Power10 servers prove to partners the new “integrated” Big Blue

IBM has launched its Power E1080 server, the first in a line of servers built around its IBM Power10 7nm processor and designed for hybrid cloud environments. IBM executives told CRN in an interview that the new servers present a new “opportunity” for partners to present customers with a “more integrated” IBM that leverages its artificial intelligence, security and hybrid cloud capabilities at the processor level.

Steve Sibley, vice president of project management for IBM Power, told CRN in an interview ahead of IBM’s announcement on Wednesday that Big Blue had incorporated the capabilities of its Red Hat subsidiary to improve the automation of the business. infrastructure, offer more flexibility and agility.

“IBM is more integrated than ever,” said Sibley, “in our strategy and the way we work together, building on that aspect of the Red Hat platform and the ability to sell more capacity to our customers. to improve what they have – – this is a really great opportunity for our customers.

[RELATED: IBM: Power10 CPU’s ‘Memory Inception’ Is Industry’s ‘Holy Grail’]

For the thousands of IBM partners who serve the company’s Power installation base, the servers are a chance to add new offerings in private cloud computing, hybrid cloud computing, artificial intelligence, security and Red Hat products, Todd Grube, IBM vice president of Global Sales Partner, said CRN in an interview.

“This announcement, in my opinion, becomes one of the first really important points of proof of our larger IBM strategy,” Grube told CRN. “Our partners have an opportunity like never before to weave together the solutions our customers are looking for without having to switch platforms, without having to do a lot because the Power10 platform offers innovations and opportunities like never before. “

Shipments for the servers are expected to begin before October, according to Wednesday’s release.

Mark Wyllie, CEO of Flagship Solutions Group, an IBM partner based in Boca Raton, Fla., Told CRN that IBM updates are “always a good time for business.”

“Typically they come out when clients have increased the workload or when they need to increase the underlying power,” Wyllie said.

He told CRN that he was particularly excited about the machine learning capabilities of the servers and the security offered by the new encryption capabilities. Flagship invests its own resources in growing its cybersecurity, data analytics and Red Hat offerings by recruiting and training new employees.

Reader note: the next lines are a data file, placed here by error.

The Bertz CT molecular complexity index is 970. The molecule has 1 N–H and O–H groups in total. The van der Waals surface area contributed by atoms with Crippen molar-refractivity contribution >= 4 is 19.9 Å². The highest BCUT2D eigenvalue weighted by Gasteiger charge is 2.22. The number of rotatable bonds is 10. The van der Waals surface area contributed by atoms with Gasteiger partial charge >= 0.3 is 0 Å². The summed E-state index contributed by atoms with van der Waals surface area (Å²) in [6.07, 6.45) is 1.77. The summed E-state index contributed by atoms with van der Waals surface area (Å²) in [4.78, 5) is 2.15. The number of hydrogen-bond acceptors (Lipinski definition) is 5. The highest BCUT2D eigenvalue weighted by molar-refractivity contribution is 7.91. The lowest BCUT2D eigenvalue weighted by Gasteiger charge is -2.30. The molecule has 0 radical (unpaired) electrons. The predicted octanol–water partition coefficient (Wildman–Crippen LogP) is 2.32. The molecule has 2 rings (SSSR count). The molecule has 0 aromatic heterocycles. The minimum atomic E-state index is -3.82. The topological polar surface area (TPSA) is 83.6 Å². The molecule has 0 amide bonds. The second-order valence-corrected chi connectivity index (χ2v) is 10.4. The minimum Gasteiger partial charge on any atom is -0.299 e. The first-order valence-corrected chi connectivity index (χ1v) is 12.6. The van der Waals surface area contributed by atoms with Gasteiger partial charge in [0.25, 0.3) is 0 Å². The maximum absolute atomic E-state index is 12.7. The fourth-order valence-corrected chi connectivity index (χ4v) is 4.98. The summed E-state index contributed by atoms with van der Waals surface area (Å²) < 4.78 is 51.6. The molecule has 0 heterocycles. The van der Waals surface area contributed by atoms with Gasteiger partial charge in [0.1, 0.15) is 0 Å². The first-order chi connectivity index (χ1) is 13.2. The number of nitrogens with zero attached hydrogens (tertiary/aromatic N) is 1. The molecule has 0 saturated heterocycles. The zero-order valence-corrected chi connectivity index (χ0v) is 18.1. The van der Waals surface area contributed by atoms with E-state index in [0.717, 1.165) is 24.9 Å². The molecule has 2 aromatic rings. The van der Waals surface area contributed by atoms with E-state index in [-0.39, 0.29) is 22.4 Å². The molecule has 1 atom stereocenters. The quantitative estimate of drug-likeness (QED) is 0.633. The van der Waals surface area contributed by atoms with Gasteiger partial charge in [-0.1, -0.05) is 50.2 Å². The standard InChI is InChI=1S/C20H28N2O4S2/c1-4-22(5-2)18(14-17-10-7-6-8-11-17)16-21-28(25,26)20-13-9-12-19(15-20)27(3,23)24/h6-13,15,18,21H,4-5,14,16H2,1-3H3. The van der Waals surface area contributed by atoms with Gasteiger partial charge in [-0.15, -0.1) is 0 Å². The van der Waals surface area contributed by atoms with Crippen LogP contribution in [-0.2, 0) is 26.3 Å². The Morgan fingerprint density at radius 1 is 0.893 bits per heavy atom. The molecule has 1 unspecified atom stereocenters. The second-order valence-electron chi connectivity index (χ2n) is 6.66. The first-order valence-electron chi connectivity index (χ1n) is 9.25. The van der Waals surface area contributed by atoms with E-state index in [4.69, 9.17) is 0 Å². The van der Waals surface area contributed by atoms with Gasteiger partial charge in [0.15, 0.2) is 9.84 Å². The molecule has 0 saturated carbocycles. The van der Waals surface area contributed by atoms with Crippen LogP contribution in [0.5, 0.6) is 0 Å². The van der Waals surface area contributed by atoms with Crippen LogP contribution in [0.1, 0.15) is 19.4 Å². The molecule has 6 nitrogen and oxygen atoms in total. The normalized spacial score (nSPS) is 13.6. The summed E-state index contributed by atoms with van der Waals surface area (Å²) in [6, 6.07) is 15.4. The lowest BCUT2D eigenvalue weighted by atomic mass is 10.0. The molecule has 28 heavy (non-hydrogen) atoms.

“All of these hit the mark in terms of concerns or requirements that customers have and will need to have as they move forward,” he said.

The servers come with security enhancements and Red Hat hybrid cloud capabilities, according to a statement on Wednesday. Servers are intended to respond faster to business demands, protect data from core to cloud, streamline information and automation, and maximize uptime and reliability.

Power10 has four times more encryption engines per core than Power9, which means 2.5 times faster performance per core for AES encryption.

Servers have a consumption-as-you-go model, instant scaling, support for Quantum secure cryptography, advanced protection against return oriented programming (ROP) attacks, AI inference in the heart and machine learning where data resides; and advanced recovery, self-repair and diagnostic capabilities reducing application downtime, the statement said.

Using an IBM Power10 server with IBM’s cloud-based Power Virtual Server in a hybrid cloud format should allow users to reduce costs and time spent on refactoring by creating architectural consistency between resources. , allowing critical on-premises applications to move to the cloud as workloads and needs demand, the statement said.

The E1080 can scale with Power Private Cloud for Dynamic Capacity so that users can scale unused CPU capacity as needed and only pay for the additional resources used, “bringing a cloud-like payment model to the data center “, according to the press release.

The E1080 is the first on-premises system capable of supporting per-minute counting for Red Hat Enterprise Linux and Red Hat OpenShift.

And for artificial intelligence (AI) capabilities, the E1080 supports IBM Auto-AI and codeless tools and the Open Neural Network Exchange (ONNX), according to the release.

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